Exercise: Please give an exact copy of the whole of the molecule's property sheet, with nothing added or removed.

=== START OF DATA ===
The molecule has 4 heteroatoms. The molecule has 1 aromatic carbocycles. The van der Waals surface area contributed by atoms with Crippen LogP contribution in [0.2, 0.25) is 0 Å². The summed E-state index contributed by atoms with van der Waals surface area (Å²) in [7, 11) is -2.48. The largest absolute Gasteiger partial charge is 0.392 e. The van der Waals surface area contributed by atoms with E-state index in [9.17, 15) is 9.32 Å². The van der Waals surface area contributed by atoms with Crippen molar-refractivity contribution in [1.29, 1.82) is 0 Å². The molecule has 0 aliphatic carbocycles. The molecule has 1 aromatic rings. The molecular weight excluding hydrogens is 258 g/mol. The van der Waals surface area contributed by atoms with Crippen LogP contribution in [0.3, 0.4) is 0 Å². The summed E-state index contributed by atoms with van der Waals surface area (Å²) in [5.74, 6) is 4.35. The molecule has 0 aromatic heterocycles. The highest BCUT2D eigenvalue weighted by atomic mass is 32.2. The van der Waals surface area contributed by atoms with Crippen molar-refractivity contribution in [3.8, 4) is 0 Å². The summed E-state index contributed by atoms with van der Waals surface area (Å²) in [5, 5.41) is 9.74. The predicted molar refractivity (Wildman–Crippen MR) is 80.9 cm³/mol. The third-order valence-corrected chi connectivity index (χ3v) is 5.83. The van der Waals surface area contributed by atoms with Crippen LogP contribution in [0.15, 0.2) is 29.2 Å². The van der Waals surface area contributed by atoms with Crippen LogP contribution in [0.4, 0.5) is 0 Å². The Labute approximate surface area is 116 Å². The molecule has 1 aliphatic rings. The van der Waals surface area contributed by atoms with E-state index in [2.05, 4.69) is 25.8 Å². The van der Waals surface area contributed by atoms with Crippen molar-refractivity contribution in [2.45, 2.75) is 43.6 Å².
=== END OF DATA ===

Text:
The molecule has 4 heteroatoms. The molecule has 1 aromatic carbocycles. The van der Waals surface area contributed by atoms with Crippen LogP contribution in [0.2, 0.25) is 0 Å². The summed E-state index contributed by atoms with van der Waals surface area (Å²) in [7, 11) is -2.48. The largest absolute Gasteiger partial charge is 0.392 e. The van der Waals surface area contributed by atoms with E-state index in [9.17, 15) is 9.32 Å². The van der Waals surface area contributed by atoms with Crippen molar-refractivity contribution in [1.29, 1.82) is 0 Å². The molecule has 0 aliphatic carbocycles. The molecule has 1 aromatic rings. The molecular weight excluding hydrogens is 258 g/mol. The van der Waals surface area contributed by atoms with Crippen LogP contribution in [0.3, 0.4) is 0 Å². The summed E-state index contributed by atoms with van der Waals surface area (Å²) in [5.74, 6) is 4.35. The molecule has 0 aromatic heterocycles. The highest BCUT2D eigenvalue weighted by atomic mass is 32.2. The van der Waals surface area contributed by atoms with Crippen molar-refractivity contribution in [3.8, 4) is 0 Å². The summed E-state index contributed by atoms with van der Waals surface area (Å²) in [5, 5.41) is 9.74. The predicted molar refractivity (Wildman–Crippen MR) is 80.9 cm³/mol. The third-order valence-corrected chi connectivity index (χ3v) is 5.83. The van der Waals surface area contributed by atoms with Crippen LogP contribution in [0.15, 0.2) is 29.2 Å². The van der Waals surface area contributed by atoms with Crippen LogP contribution in [0.4, 0.5) is 0 Å². The Labute approximate surface area is 116 Å². The molecule has 1 aliphatic rings. The van der Waals surface area contributed by atoms with E-state index in [2.05, 4.69) is 25.8 Å². The van der Waals surface area contributed by atoms with Crippen molar-refractivity contribution in [2.45, 2.75) is 43.6 Å².